Mr. Moser has written a keenly insightful ground-up view of how the quandarythat Mr. Obama and his "blackness" or lack thereof as some perceive ithas impacted the most critical presidential race of the last forty years.Given the state of domestic and world affairs today, this election willset the stage for what is to come in the post debacle of the Bush years.
The battle of Hill v. Obama knocks squarely against our coming of age inthe battle for and winning of the ultimate political prize, the WhiteHouse. In all the history of this republic, neither a woman nor black orother person of color for that matter has claimed the presidentialchair. For black Americans, this aspiration and winning it would be theultimate vindication and justice served for all the wrongs suffered byblacks upon their non-consenting arrival in 1554, as Phyllis Carter,quoted in the article, suggested. In addition, that deep-seated fearamong blacks that even if Obama won he would be killed before he couldserve is not totally unrealistic. The recent events in Jena, Louisiana,and other egregious injustices suffered by blacks, particularly in thecriminal justice system, are constant reminders that equality is yetdeferred.
However, the post civil rights era has erased the memory of the"regular" lynching of black men in the South and the daily humiliationof Jim Crow subjugation, opening the way for a "new" blackness to emergethat Obama wears well as a bi-racial Harvard educated lawyer. He perhapsis the end product of the "blackness" that means acceptance through thebest of assimilation to the mainstream. Yet the facts of black life inAmerica dictate that self-interest versus the interest of "all thepeople" is still critical. This is where the quandary lies.
Ms. Clinton, battle-tested through decades of political life andbenefiting from the popularity of her husband, represents the most likelyopportunity to date for a woman to actually win. Clinton and Obama arecompeting in the age of super-corporate elections where one's ability toraise millions from special interest determines one's place at the table.For both this is problematic, because the people's interest by defaultand design are compromised. There is ample evidence of this in theirrhetoric on issues from health care to Iraq. Both their health careplans retain a major market share for private insurers and neither wantsall troops home from Iraq or no bases there. Their economic and jobsrevitalization program proposals are scant.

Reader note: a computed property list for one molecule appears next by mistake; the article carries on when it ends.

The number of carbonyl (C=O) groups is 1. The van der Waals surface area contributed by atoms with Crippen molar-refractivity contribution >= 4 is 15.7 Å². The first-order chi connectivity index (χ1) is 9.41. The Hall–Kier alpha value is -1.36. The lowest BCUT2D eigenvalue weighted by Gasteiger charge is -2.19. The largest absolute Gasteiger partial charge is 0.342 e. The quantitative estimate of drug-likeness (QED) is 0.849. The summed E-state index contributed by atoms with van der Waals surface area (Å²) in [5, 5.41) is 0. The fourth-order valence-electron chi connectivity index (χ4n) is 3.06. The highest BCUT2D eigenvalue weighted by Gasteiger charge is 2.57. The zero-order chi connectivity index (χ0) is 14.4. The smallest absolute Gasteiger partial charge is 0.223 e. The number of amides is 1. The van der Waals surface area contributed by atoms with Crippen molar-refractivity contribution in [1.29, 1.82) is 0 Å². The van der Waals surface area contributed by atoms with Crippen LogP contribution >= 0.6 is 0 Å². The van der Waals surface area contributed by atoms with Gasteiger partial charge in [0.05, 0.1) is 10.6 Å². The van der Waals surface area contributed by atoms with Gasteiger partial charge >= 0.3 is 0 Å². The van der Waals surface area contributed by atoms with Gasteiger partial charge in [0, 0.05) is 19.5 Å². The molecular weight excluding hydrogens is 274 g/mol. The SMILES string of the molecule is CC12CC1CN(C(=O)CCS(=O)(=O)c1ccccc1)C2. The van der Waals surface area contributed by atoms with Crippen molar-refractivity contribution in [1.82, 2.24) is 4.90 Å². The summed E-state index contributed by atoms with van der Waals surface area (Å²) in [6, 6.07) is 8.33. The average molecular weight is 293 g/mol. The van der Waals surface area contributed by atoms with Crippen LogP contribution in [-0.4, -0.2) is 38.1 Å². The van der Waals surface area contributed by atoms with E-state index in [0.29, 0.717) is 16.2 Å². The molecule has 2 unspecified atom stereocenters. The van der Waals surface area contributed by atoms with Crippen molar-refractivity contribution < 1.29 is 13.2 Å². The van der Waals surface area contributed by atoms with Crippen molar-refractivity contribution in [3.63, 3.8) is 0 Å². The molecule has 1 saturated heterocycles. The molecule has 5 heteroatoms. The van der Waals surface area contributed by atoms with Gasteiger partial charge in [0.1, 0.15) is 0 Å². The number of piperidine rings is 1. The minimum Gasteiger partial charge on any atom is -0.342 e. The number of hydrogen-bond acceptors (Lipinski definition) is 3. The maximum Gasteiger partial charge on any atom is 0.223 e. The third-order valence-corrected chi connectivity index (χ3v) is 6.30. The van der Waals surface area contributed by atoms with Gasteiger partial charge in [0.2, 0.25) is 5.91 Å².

Others quoted in the article mention Kucinich and Edwards asalternatives, due to his voting record matching his words in the case ofKucinich and the sincerity perceived in Edwards, a self-made millionairewho does not need corporate cash to supplement his income. In the mind of many blacks Mr. Obama's hue may still be too great a liability in the America of 2007 to make gains for themselves, families and communities in such perilous times as these. The old saying "go with the devil you know" may now include but "say aprayer for the dream."
New York, NY
Dec 30 2007 - 8:42am